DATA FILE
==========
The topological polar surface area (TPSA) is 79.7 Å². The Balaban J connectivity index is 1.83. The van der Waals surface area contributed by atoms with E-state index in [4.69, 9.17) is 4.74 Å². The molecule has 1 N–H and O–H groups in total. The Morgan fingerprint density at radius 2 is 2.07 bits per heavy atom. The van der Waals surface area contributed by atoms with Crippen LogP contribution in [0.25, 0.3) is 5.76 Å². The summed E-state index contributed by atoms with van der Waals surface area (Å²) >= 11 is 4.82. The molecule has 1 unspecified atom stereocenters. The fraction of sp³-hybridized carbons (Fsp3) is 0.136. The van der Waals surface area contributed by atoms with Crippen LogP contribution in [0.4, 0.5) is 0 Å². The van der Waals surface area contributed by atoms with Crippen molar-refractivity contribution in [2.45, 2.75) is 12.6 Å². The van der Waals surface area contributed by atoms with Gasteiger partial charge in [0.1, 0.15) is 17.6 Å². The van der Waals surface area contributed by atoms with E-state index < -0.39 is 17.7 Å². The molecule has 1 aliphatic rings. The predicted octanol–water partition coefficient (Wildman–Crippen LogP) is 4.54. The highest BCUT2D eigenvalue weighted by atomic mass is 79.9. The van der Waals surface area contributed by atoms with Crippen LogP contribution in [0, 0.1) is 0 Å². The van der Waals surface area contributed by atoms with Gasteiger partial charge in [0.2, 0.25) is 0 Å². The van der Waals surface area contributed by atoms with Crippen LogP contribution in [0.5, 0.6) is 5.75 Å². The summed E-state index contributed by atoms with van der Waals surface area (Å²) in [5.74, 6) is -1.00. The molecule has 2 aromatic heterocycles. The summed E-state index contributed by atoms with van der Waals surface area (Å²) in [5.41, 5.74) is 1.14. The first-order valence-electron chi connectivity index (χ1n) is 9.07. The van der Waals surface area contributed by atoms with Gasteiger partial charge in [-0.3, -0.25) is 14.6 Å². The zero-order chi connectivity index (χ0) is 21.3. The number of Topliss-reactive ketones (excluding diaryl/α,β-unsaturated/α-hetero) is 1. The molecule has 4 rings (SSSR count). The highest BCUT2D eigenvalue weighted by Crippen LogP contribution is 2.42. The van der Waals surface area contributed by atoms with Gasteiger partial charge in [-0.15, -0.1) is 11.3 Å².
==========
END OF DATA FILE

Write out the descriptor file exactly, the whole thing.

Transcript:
The topological polar surface area (TPSA) is 79.7 Å². The Balaban J connectivity index is 1.83. The van der Waals surface area contributed by atoms with E-state index in [4.69, 9.17) is 4.74 Å². The molecule has 1 N–H and O–H groups in total. The Morgan fingerprint density at radius 2 is 2.07 bits per heavy atom. The van der Waals surface area contributed by atoms with Crippen LogP contribution in [0.25, 0.3) is 5.76 Å². The summed E-state index contributed by atoms with van der Waals surface area (Å²) >= 11 is 4.82. The molecule has 1 unspecified atom stereocenters. The fraction of sp³-hybridized carbons (Fsp3) is 0.136. The van der Waals surface area contributed by atoms with Crippen LogP contribution in [0.4, 0.5) is 0 Å². The van der Waals surface area contributed by atoms with Crippen molar-refractivity contribution in [2.45, 2.75) is 12.6 Å². The van der Waals surface area contributed by atoms with Gasteiger partial charge in [0.1, 0.15) is 17.6 Å². The van der Waals surface area contributed by atoms with E-state index < -0.39 is 17.7 Å². The molecule has 1 aliphatic rings. The predicted octanol–water partition coefficient (Wildman–Crippen LogP) is 4.54. The highest BCUT2D eigenvalue weighted by atomic mass is 79.9. The van der Waals surface area contributed by atoms with Crippen LogP contribution in [0, 0.1) is 0 Å². The van der Waals surface area contributed by atoms with Gasteiger partial charge in [0.2, 0.25) is 0 Å². The van der Waals surface area contributed by atoms with Crippen LogP contribution in [0.5, 0.6) is 5.75 Å². The summed E-state index contributed by atoms with van der Waals surface area (Å²) in [5.74, 6) is -1.00. The molecule has 2 aromatic heterocycles. The summed E-state index contributed by atoms with van der Waals surface area (Å²) in [5.41, 5.74) is 1.14. The first-order valence-electron chi connectivity index (χ1n) is 9.07. The van der Waals surface area contributed by atoms with Gasteiger partial charge in [-0.3, -0.25) is 14.6 Å². The zero-order chi connectivity index (χ0) is 21.3. The number of Topliss-reactive ketones (excluding diaryl/α,β-unsaturated/α-hetero) is 1. The molecule has 4 rings (SSSR count). The highest BCUT2D eigenvalue weighted by Crippen LogP contribution is 2.42. The van der Waals surface area contributed by atoms with Gasteiger partial charge in [-0.15, -0.1) is 11.3 Å².